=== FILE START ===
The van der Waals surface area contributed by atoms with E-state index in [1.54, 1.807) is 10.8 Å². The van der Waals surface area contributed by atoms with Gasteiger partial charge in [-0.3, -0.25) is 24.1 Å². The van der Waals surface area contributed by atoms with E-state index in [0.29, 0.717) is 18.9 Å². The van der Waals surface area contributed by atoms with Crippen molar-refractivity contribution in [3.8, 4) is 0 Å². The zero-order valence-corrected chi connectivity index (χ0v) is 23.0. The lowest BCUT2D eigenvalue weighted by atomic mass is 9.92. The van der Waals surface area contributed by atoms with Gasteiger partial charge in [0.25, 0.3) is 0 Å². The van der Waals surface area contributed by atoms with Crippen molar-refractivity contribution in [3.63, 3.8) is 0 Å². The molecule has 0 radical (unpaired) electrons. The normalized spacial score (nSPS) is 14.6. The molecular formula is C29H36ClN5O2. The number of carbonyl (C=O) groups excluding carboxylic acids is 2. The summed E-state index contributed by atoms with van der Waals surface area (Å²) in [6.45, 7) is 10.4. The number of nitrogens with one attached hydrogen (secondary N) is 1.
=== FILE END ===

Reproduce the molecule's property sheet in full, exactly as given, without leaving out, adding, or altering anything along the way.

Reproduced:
The van der Waals surface area contributed by atoms with E-state index in [1.54, 1.807) is 10.8 Å². The van der Waals surface area contributed by atoms with Gasteiger partial charge in [-0.3, -0.25) is 24.1 Å². The van der Waals surface area contributed by atoms with E-state index in [0.29, 0.717) is 18.9 Å². The van der Waals surface area contributed by atoms with Crippen molar-refractivity contribution in [3.8, 4) is 0 Å². The zero-order valence-corrected chi connectivity index (χ0v) is 23.0. The lowest BCUT2D eigenvalue weighted by atomic mass is 9.92. The van der Waals surface area contributed by atoms with Gasteiger partial charge in [0.25, 0.3) is 0 Å². The van der Waals surface area contributed by atoms with Crippen molar-refractivity contribution in [3.63, 3.8) is 0 Å². The molecule has 0 radical (unpaired) electrons. The normalized spacial score (nSPS) is 14.6. The molecular formula is C29H36ClN5O2. The number of carbonyl (C=O) groups excluding carboxylic acids is 2. The summed E-state index contributed by atoms with van der Waals surface area (Å²) in [6.45, 7) is 10.4. The number of nitrogens with one attached hydrogen (secondary N) is 1.